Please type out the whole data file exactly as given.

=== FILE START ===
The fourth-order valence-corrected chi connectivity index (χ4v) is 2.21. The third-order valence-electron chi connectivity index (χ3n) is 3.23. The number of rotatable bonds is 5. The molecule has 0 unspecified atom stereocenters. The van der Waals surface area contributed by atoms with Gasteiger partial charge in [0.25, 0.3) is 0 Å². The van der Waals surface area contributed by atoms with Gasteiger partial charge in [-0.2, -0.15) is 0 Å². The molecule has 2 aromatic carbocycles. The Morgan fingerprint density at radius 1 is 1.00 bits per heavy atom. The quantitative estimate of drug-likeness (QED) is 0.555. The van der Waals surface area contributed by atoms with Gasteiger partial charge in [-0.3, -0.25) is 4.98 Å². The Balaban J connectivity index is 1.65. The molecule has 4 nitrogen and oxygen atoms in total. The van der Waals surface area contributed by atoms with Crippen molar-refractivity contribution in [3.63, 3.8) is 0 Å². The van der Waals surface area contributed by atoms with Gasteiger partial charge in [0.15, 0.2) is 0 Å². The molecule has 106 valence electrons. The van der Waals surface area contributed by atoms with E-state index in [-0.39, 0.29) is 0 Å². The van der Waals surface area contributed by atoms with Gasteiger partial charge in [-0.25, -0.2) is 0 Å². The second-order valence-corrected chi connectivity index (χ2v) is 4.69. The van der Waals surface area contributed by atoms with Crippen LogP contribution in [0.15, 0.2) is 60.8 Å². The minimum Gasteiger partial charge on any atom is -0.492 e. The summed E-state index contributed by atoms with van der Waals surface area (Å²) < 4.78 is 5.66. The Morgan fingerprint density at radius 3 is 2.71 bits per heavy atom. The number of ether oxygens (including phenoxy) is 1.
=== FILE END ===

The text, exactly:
The fourth-order valence-corrected chi connectivity index (χ4v) is 2.21. The third-order valence-electron chi connectivity index (χ3n) is 3.23. The number of rotatable bonds is 5. The molecule has 0 unspecified atom stereocenters. The van der Waals surface area contributed by atoms with Gasteiger partial charge in [0.25, 0.3) is 0 Å². The van der Waals surface area contributed by atoms with Gasteiger partial charge in [-0.2, -0.15) is 0 Å². The molecule has 2 aromatic carbocycles. The Morgan fingerprint density at radius 1 is 1.00 bits per heavy atom. The quantitative estimate of drug-likeness (QED) is 0.555. The van der Waals surface area contributed by atoms with Gasteiger partial charge in [-0.3, -0.25) is 4.98 Å². The Balaban J connectivity index is 1.65. The molecule has 4 nitrogen and oxygen atoms in total. The van der Waals surface area contributed by atoms with Crippen molar-refractivity contribution in [3.63, 3.8) is 0 Å². The van der Waals surface area contributed by atoms with Gasteiger partial charge in [0.15, 0.2) is 0 Å². The molecule has 106 valence electrons. The van der Waals surface area contributed by atoms with E-state index in [-0.39, 0.29) is 0 Å². The van der Waals surface area contributed by atoms with Gasteiger partial charge in [-0.25, -0.2) is 0 Å². The second-order valence-corrected chi connectivity index (χ2v) is 4.69. The van der Waals surface area contributed by atoms with Crippen LogP contribution in [0.15, 0.2) is 60.8 Å². The minimum Gasteiger partial charge on any atom is -0.492 e. The summed E-state index contributed by atoms with van der Waals surface area (Å²) < 4.78 is 5.66. The Morgan fingerprint density at radius 3 is 2.71 bits per heavy atom. The number of ether oxygens (including phenoxy) is 1.